WASHINGTON — Dissident California raisin growers will soon get their day in the Supreme Court sun, with a case that’s juicier than it seems.
Libertarians are weighing in. So, from the other side, is Sun-Maid, the largest single marketer of raisins in the world. Texas is siding with the dissidents, as is the U.S. Chamber of Commerce.
Add it up and the case with roots in raisin-rich Fresno County will put the nine Supreme Court justices on the spot Wednesday morning. The eventual outcome will have consequences well beyond the vineyard and the packing shed.
“Give the little farmer a chance,” grower Marvin D. Horne said an interview. “We haven’t done anything wrong.”
The case, scheduled for an hour-long oral argument, pits Marvin and Laura Horne, proprietors of Raisin Valley Farms, and their allies against the U.S. Department of Agriculture. More broadly, the case is the latest front in a series of long-running disputes between farmers who like to go their own way and farmers who prefer to unite for collective action.
Previous fights, played out in both state and federal courts, have challenged programs like the mandatory industry fees that fund advertising for tree fruit, mushrooms and beef. Opponents call the fees a “speech tax” that violates the First Amendment’s free speech guarantees, though the Supreme Court has ultimately upheld them.
Several of the attorneys representing the Hornes, Clovis, Calif.-based lawyer Brian Leighton and Michael McConnell, a Stanford Law School professor and former federal judge, have long track records in opposing certain Agriculture Department programs.
With their headquarters in the Fresno County town of Kerman, the Hornes have been producing raisins in Fresno and nearby Madera counties since 1969. Marvin Horne, now 67, said he didn’t set out to be a rebel.
“All we want to do is pack our raisins and sell them,” Horne said. “The only thing I wanted, along with my group, was to be free.”
But Sun-Maid Growers of California, along with the Justice Department and others, say that the Hornes shouldn’t be rewarded for breaking the rules.
“Unlike (the Hornes), who have attempted to evade longstanding regulatory requirements to gain a competitive advantage, Sun-Maid has always played by the regulatory rules,” the company declared in a legal brief.
The underlying legal challenge, though not the precise issue that will be heard by the Supreme Court, involves the raisin marketing order. Authorized by Congress, and approved by industry, marketing orders can undertake various actions to boost demand and stabilize prices, including regulating how much product enters the open market.
The raisin marketing order requires “handlers” who process and pack raisins to place part of their product in reserve during certain years, with the industry-run Raisin Administrative Committee deciding how much handlers will be paid for this set-aside tonnage. Raisin handlers set aside 47 percent of their crop during the 2002-03 season and 30 percent for 2003-04, but they were paid for only part of what they surrendered.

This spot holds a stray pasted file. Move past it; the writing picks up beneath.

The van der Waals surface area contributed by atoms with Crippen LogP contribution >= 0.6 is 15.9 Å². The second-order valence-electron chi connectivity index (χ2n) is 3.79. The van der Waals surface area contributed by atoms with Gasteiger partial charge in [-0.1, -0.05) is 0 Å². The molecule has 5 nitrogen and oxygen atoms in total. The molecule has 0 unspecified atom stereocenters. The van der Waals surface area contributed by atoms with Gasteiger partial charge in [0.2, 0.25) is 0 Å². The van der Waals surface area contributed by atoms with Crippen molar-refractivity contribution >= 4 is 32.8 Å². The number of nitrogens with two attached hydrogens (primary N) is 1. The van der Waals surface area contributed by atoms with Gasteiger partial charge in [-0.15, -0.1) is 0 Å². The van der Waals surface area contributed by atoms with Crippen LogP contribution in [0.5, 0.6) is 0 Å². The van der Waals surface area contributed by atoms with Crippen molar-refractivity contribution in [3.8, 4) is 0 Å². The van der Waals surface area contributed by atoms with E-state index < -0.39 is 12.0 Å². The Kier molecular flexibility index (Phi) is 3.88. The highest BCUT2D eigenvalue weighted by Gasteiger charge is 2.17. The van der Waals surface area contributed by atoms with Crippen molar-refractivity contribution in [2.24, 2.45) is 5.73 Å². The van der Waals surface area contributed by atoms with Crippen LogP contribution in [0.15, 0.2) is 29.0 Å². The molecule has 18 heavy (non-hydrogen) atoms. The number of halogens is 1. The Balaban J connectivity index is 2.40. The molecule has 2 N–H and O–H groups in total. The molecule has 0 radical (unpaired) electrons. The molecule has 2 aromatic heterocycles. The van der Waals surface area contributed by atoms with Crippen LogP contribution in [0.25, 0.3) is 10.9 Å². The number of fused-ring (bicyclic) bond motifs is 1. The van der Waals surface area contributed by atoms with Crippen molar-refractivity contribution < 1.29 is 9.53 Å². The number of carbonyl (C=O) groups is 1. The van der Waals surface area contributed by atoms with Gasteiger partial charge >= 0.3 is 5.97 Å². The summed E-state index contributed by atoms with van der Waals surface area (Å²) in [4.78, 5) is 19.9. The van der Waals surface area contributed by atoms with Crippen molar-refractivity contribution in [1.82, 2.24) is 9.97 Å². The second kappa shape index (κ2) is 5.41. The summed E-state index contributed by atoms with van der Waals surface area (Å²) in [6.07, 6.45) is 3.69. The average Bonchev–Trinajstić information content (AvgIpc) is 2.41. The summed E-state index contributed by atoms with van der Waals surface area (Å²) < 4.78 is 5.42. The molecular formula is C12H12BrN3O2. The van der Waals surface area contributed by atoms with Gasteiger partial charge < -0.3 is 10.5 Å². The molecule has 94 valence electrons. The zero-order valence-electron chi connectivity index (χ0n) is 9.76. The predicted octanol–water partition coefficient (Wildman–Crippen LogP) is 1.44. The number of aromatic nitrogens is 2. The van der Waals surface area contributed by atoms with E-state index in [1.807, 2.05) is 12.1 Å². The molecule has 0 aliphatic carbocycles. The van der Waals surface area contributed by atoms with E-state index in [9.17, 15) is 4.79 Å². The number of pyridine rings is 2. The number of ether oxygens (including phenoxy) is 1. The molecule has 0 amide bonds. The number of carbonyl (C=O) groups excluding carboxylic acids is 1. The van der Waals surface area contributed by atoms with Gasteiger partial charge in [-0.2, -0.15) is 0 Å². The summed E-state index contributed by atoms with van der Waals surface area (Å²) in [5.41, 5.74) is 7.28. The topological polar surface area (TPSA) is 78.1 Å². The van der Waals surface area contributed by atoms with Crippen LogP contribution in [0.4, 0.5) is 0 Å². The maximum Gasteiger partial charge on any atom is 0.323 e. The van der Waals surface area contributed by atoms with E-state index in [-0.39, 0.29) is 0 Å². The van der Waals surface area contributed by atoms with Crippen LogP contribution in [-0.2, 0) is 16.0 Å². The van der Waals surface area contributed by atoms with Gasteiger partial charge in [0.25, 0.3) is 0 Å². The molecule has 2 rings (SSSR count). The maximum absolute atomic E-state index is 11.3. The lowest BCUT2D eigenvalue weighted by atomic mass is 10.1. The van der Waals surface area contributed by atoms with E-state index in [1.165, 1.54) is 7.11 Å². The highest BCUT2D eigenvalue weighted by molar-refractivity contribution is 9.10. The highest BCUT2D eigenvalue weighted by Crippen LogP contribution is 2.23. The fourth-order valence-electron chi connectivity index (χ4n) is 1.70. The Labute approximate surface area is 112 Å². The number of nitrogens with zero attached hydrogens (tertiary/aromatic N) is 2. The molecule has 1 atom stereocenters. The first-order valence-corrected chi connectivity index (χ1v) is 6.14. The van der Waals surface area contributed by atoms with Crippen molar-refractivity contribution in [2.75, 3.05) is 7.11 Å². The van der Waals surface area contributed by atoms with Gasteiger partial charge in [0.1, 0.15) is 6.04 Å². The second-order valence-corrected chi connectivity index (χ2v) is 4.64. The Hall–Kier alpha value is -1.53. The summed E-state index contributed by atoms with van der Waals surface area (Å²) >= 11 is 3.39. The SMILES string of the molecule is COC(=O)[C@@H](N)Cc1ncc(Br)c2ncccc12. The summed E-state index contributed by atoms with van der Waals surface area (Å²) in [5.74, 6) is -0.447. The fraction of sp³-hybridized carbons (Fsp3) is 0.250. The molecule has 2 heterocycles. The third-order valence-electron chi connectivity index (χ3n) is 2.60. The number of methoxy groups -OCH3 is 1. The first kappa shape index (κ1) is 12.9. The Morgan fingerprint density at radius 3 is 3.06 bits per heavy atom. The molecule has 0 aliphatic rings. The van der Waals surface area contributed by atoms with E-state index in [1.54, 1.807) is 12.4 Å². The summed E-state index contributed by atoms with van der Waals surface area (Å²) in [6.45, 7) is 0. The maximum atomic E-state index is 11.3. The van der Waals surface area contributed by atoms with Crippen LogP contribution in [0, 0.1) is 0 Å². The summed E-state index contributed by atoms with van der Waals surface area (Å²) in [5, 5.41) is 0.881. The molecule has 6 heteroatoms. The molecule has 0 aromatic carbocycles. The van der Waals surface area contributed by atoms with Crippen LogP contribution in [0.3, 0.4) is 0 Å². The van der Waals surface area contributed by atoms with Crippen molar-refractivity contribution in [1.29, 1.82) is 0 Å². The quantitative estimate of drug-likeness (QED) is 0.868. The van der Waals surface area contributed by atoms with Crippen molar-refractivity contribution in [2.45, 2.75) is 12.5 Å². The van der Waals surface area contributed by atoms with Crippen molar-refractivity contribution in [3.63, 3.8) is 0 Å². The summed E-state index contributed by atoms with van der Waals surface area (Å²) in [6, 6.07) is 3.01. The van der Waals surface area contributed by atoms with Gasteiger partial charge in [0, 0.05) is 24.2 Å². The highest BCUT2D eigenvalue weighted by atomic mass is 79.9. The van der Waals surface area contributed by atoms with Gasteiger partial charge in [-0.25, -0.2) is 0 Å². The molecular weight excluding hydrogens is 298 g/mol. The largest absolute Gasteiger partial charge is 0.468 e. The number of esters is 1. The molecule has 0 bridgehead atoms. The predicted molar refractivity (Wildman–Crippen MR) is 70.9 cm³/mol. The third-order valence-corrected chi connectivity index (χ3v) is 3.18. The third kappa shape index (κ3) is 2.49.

The set-aside raisins may be sold for purposes such as the federal school-lunch program.
The Hornes grew disillusioned and helped organize other growers into the Raisin Valley Farms Marketing Association, which took care of the packing. By identifying themselves as producers rather than as handlers, the group’s members reasoned, they were exempt from the set-aside requirement imposed on handlers.
The Obama administration, however, termed this a “scheme” designed to avoid legal requirements, and the Agriculture Department subsequently ordered the Hornes and their coalition to pay more than $650,000 in fees and penalties.
“(The Hornes) repeatedly failed to pay any assessments . . . to have inspections of incoming raisins performed, to allow USDA access to their records, despite being served by the agency with two subpoenas, and to hold raisins in reserve,” the Justice Department stated in a legal brief.
The dissident growers, in turn, call the raisin set-aside as well as the fees and penalties a “taking” of property. Under the Fifth Amendment, takings require just compensation by the government.
“We’ve been subject to lots of harassment by USDA,” Horne said.
The Supreme Court won’t decide on the wisdom of the raisin program. Rather, the court essentially will decide when and where the takings claims can be raised.
The Hornes want the 9th U.S. Circuit Court of Appeals to rule on the takings claim, while the government wants the farmers to file a separate lawsuit seeking to get their money back through the U.S. Court of Federal Claims.
Here is where the case gets both technical and broader-reaching.
Libertarians with the Washington-based Cato Institute and business leaders with the Chamber of Commerce want the Hornes to win because that could mean other property owners could raise the takings claim as a defense against government-imposed fines or penalties.
The alternative – forcing property owners to file a separate claims court lawsuit – would cause them to “incur needless time, expense and uncertainty,” the Chamber of Commerce argued in a legal brief. Texas makes a similar argument on the Hornes’ behalf.
“We’ve always thought that justice would prevail,” Horne said.
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